Pet Care Advice

Neutering

If you are not intending to breed from your pet, there are undoubted advantages to neutering.

In male dogs and cats, neutering (or castration) removes the influence of the hormone testosterone, which results in reduced fighting, aggression and roaming behaviour (and thus the risk of road traffic accidents).
It is especially important in male cats as infectious diseases such as FeLV (Feline Leukaemia) and FIV (Feline Immunodeficiency Virus) are commonly spread through fighting and sexual activity. Un-neutered male cats also tend to mark the house with a very pungent spray, and they very frequently get bitten in cat fights with resulting abscesses and infections.
In dogs, recall is often better in castrated males, and there is no chance of testicular or prostate cancer once they have been neutered. Humping behaviour of legs and cushions is usually much reduced after castration too!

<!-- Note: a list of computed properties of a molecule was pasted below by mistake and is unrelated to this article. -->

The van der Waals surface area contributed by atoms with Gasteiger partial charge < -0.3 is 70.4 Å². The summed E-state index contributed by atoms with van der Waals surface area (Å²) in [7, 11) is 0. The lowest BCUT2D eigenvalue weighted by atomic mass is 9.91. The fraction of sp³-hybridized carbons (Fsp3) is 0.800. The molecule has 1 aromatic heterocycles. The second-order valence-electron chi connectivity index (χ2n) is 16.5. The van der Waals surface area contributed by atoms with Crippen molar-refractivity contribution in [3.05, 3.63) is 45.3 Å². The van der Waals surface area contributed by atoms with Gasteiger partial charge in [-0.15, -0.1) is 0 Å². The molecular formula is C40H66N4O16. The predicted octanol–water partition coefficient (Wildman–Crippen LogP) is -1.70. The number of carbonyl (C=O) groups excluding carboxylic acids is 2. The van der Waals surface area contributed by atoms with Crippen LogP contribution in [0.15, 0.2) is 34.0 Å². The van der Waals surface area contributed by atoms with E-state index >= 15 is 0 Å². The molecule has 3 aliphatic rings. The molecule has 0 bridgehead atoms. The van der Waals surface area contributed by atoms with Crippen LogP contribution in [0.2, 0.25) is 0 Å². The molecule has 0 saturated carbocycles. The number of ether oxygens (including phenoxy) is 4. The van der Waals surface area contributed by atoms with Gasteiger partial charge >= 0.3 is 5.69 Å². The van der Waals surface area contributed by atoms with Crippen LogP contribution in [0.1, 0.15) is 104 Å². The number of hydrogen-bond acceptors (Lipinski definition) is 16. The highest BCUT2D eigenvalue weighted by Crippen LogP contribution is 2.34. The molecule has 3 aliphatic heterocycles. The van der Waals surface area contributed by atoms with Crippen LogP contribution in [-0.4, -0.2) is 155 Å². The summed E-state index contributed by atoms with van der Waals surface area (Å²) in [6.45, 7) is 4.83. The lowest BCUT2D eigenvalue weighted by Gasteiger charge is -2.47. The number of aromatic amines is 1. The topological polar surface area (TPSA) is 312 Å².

If we’re honest, there are also enough puppies and kittens in the world, as evidenced by the RSPCA’s recent announcement that they may not have the resources to look after all the unwanted dogs and cats that are being presented to them at the moment.

There are therefore many pro’s to neutering and the only possible con can be a tendency towards weight gain afterwards. This is easily prevented by feeding the correct diet and having adequate exercise, just like us!

Banstead Village Veterinary Surgery is offering 20% off the cost of dog and cat neutering during May, so contact the surgery on 01737 210011 to make a booking.